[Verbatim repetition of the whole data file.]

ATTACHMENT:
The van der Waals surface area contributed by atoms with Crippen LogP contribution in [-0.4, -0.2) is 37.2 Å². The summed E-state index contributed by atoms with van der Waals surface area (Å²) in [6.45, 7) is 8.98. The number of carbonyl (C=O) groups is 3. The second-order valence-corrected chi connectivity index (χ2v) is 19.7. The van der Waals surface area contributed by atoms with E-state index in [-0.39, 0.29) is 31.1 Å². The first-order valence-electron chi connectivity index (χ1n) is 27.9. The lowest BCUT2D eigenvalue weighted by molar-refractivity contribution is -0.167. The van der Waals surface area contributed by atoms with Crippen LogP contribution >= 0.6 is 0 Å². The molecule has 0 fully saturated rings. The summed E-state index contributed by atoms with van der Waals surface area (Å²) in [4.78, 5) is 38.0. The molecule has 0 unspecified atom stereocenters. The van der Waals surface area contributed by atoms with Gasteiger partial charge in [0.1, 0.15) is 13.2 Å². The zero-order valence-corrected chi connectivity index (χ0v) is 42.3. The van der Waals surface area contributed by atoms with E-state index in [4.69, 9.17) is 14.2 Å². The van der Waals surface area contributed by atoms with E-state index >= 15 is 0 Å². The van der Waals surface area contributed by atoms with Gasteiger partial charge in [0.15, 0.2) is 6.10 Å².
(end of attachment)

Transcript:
The van der Waals surface area contributed by atoms with Crippen LogP contribution in [-0.4, -0.2) is 37.2 Å². The summed E-state index contributed by atoms with van der Waals surface area (Å²) in [6.45, 7) is 8.98. The number of carbonyl (C=O) groups is 3. The second-order valence-corrected chi connectivity index (χ2v) is 19.7. The van der Waals surface area contributed by atoms with E-state index in [-0.39, 0.29) is 31.1 Å². The first-order valence-electron chi connectivity index (χ1n) is 27.9. The lowest BCUT2D eigenvalue weighted by molar-refractivity contribution is -0.167. The van der Waals surface area contributed by atoms with Crippen LogP contribution >= 0.6 is 0 Å². The molecule has 0 fully saturated rings. The summed E-state index contributed by atoms with van der Waals surface area (Å²) in [4.78, 5) is 38.0. The molecule has 0 unspecified atom stereocenters. The van der Waals surface area contributed by atoms with Gasteiger partial charge in [0.1, 0.15) is 13.2 Å². The zero-order valence-corrected chi connectivity index (χ0v) is 42.3. The van der Waals surface area contributed by atoms with E-state index in [4.69, 9.17) is 14.2 Å². The van der Waals surface area contributed by atoms with E-state index >= 15 is 0 Å². The van der Waals surface area contributed by atoms with Gasteiger partial charge in [0.15, 0.2) is 6.10 Å².